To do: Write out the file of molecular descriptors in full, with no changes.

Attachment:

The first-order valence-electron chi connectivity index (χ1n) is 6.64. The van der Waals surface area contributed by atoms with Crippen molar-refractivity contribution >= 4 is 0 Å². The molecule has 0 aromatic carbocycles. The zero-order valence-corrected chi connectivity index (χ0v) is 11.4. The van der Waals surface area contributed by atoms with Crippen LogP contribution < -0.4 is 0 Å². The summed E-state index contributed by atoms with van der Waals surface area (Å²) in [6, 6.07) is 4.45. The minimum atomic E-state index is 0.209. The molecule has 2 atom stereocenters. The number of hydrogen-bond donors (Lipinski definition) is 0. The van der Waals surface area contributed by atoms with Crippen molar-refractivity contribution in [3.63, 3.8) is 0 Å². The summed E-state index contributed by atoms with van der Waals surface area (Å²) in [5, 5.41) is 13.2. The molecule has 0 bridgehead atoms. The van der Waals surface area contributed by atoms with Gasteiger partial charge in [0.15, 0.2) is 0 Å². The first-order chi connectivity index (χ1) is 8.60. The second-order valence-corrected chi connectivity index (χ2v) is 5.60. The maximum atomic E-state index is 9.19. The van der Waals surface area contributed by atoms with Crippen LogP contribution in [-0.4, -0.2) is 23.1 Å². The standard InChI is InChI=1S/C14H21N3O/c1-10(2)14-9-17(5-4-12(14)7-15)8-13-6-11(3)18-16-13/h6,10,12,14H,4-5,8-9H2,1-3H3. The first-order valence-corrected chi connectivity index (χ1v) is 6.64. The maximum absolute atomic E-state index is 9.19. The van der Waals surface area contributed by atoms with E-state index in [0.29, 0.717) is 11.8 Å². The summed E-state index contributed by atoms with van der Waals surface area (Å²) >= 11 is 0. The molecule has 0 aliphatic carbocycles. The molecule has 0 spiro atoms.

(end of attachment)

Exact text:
The first-order valence-electron chi connectivity index (χ1n) is 6.64. The van der Waals surface area contributed by atoms with Crippen molar-refractivity contribution >= 4 is 0 Å². The molecule has 0 aromatic carbocycles. The zero-order valence-corrected chi connectivity index (χ0v) is 11.4. The van der Waals surface area contributed by atoms with Crippen LogP contribution < -0.4 is 0 Å². The summed E-state index contributed by atoms with van der Waals surface area (Å²) in [6, 6.07) is 4.45. The minimum atomic E-state index is 0.209. The molecule has 2 atom stereocenters. The number of hydrogen-bond donors (Lipinski definition) is 0. The van der Waals surface area contributed by atoms with Crippen molar-refractivity contribution in [3.63, 3.8) is 0 Å². The summed E-state index contributed by atoms with van der Waals surface area (Å²) in [5, 5.41) is 13.2. The molecule has 0 bridgehead atoms. The van der Waals surface area contributed by atoms with Gasteiger partial charge in [0.15, 0.2) is 0 Å². The first-order chi connectivity index (χ1) is 8.60. The second-order valence-corrected chi connectivity index (χ2v) is 5.60. The maximum atomic E-state index is 9.19. The van der Waals surface area contributed by atoms with Crippen LogP contribution in [-0.4, -0.2) is 23.1 Å². The standard InChI is InChI=1S/C14H21N3O/c1-10(2)14-9-17(5-4-12(14)7-15)8-13-6-11(3)18-16-13/h6,10,12,14H,4-5,8-9H2,1-3H3. The first-order valence-corrected chi connectivity index (χ1v) is 6.64. The maximum absolute atomic E-state index is 9.19. The van der Waals surface area contributed by atoms with E-state index in [0.29, 0.717) is 11.8 Å². The summed E-state index contributed by atoms with van der Waals surface area (Å²) >= 11 is 0. The molecule has 0 aliphatic carbocycles. The molecule has 0 spiro atoms.